Despite all the talk that’s been circulating in the last few years about closing the gender gap, not a lot has really changed for women and girls in American society. Women are still not treated equally in many situations—especially in the workplace.
Female employees have so much to offer, but they also face challenges that their male colleagues simply don’t have to worry about. Managers need to recognize this and consciously offer support that helps to break down these barriers and allow women to reach their full potential in the office.
Not sure how to make that happen? Here are some tips for getting started.
Now's the Time for Change
In political circles, the number of female leaders is on the rise. However, there’s still much work to be done in promoting fair gender representation across all professional fields. In many companies, women aren’t fairly represented in management roles and up.
At the executive level, many companies have few, if any women involved in strategy or decision-making. Women climbing the corporate ladder are often made to feel unwelcome in subtle ways, or simply aren’t given the opportunity to show that they can do.
Companies need to understand that now is the time to make a change. Women deserve to be treated equally and they bring a lot to the table. Not only does hiring women help with innovation, company culture, and other benefits that improve long-term growth, but it also helps the company’s bottom line.
Gearing up for Change
Wise managers support women in the office and help them to become successful. But if empowering female employees is a new initiative, where do you start? To gear up for change, think of the tools your female employees will need to succeed.
What skills will they need? Sponsor their education and allow them to pursue relevant certifications and attend classes. This investment will pay off both in enhanced productivity and in helping to encourage loyalty. People are much more likely to stay with a company long-term if the company is invested in their success.
Women in your company also need to feel empowered to advocate for themselves. If they don’t feel comfortable asking for a raise when they deserve it or they’re never willing to say no to a project, then they may not get very far. You need to begin a cultural shift and ensure that men and women are not held to different standards or judged for asking for what they want.
A Fresh, New Perspective
It may seem obvious, but a fresh, new perspective starts with thinking of women as people instead of women. Think about your recent behavior to uncover any unconscious biases you may be holding onto. To create change, you need to encourage female employees’ careers in the same way as men’s.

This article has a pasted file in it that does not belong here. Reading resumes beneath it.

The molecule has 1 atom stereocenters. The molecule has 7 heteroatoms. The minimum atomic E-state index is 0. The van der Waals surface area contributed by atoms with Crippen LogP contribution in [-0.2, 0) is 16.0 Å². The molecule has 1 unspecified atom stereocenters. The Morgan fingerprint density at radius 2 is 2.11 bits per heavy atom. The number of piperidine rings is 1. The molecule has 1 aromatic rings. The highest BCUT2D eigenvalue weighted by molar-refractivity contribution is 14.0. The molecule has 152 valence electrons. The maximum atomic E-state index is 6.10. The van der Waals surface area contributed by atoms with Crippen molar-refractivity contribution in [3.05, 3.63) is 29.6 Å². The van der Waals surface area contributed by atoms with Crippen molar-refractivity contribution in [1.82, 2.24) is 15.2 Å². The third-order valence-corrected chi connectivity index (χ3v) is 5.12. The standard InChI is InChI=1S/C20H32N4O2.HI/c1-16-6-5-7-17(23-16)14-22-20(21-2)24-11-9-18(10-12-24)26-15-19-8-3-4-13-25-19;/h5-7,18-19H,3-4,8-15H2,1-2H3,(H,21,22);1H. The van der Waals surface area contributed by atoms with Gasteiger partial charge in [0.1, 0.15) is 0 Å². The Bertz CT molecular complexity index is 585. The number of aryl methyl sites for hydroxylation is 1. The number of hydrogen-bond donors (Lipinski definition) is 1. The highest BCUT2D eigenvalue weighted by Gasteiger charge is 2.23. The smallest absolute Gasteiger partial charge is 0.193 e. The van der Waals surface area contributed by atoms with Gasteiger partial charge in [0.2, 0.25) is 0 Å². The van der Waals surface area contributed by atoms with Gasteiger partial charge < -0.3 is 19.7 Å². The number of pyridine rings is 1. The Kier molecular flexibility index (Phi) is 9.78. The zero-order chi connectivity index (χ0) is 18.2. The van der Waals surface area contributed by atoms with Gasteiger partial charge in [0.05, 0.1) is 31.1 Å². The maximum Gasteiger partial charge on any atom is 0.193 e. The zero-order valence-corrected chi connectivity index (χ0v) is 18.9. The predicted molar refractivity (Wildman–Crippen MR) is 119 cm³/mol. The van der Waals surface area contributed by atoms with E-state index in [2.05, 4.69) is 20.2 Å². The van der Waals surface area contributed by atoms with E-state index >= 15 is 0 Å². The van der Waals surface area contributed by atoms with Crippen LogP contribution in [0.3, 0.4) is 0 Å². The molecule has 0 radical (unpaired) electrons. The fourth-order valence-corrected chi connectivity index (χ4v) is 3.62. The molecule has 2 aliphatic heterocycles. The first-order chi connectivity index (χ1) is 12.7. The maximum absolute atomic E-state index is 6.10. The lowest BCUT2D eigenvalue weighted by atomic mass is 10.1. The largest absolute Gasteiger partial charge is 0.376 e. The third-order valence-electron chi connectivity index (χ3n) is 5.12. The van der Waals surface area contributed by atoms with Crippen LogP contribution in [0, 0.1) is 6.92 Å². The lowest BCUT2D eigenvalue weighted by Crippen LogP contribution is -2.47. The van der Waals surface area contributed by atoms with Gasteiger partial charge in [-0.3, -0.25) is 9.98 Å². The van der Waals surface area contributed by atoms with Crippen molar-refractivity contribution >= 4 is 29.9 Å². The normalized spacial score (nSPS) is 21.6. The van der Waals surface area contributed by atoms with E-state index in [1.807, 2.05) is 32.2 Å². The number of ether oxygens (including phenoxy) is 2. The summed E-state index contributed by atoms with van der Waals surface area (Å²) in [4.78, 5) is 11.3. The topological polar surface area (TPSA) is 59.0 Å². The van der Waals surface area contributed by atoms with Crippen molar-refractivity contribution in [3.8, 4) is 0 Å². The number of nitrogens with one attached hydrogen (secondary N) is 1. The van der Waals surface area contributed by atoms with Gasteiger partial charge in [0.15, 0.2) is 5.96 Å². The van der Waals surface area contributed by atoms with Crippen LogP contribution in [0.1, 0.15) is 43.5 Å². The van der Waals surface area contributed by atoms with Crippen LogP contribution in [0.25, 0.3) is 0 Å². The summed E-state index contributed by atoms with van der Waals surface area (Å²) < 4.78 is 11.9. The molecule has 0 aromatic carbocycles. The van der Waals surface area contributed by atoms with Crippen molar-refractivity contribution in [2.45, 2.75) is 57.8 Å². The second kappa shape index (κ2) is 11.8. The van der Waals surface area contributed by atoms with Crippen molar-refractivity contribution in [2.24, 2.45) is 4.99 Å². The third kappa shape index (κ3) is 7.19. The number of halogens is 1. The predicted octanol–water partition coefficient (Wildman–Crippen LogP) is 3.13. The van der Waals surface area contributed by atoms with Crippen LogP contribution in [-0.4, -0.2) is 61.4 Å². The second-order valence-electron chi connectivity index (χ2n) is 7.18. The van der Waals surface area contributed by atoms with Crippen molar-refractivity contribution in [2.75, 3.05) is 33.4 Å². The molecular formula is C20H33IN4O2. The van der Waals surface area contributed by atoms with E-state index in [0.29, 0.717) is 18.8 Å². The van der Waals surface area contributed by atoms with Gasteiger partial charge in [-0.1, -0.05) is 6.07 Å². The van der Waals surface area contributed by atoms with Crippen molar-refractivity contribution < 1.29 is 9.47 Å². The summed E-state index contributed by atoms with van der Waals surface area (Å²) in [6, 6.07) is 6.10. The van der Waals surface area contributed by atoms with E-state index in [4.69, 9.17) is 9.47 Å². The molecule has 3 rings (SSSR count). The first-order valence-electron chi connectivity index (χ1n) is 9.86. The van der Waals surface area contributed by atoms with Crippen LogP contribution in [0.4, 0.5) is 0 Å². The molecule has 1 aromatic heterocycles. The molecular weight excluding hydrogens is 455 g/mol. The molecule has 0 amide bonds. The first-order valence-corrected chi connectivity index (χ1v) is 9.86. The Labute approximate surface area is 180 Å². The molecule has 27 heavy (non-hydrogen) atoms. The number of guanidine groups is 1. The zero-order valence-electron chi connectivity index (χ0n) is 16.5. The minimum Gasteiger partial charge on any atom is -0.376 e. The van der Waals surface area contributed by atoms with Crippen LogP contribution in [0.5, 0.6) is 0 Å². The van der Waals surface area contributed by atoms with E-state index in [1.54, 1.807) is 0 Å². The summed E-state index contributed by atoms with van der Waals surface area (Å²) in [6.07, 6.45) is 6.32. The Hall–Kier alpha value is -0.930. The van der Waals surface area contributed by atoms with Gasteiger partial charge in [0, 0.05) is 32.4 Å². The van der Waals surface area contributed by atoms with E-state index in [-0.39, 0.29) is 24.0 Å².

Ask for ideas from all your employees. Mention internal job openings to women who might be a good fit for these positions and help female employees build their careers. Being a mentor and an advocate is often the best way to support women in the workplace.
It’s also important to create a culture of truth. Don’t perpetuate or tolerate narratives that take away from women’s accomplishments in the workplace. These narratives are designed to confuse, pull attention away from real problems women are facing at work, and spread misinformation that only serves to damage female employees and downplay their contributions.
The Time for Equality is Now
We’ve been talking about women’s equality for decades. But even as more and more women take on the responsibility of fully supporting their households (which 40% of women who have children under the age of 18 do), true equality has not become a reality. Marches, strikes, and national initiatives have done very little to change the life in America for women on an everyday basis.
Many women have to endure sexism in the office and face an uphill battle for recognition at work, despite their qualifications and experience. They’re often paid less, passed over for promotions, and judged by impossible standards. It’s time to break that cycle.
The time for equality is now, and it starts at the office. Employers can help by making shifts that encourage and empower women to thrive and grow in their organizational roles. Not only is this the right thing to do, but it also benefits everyone—a true win-win for businesses in the 21st century.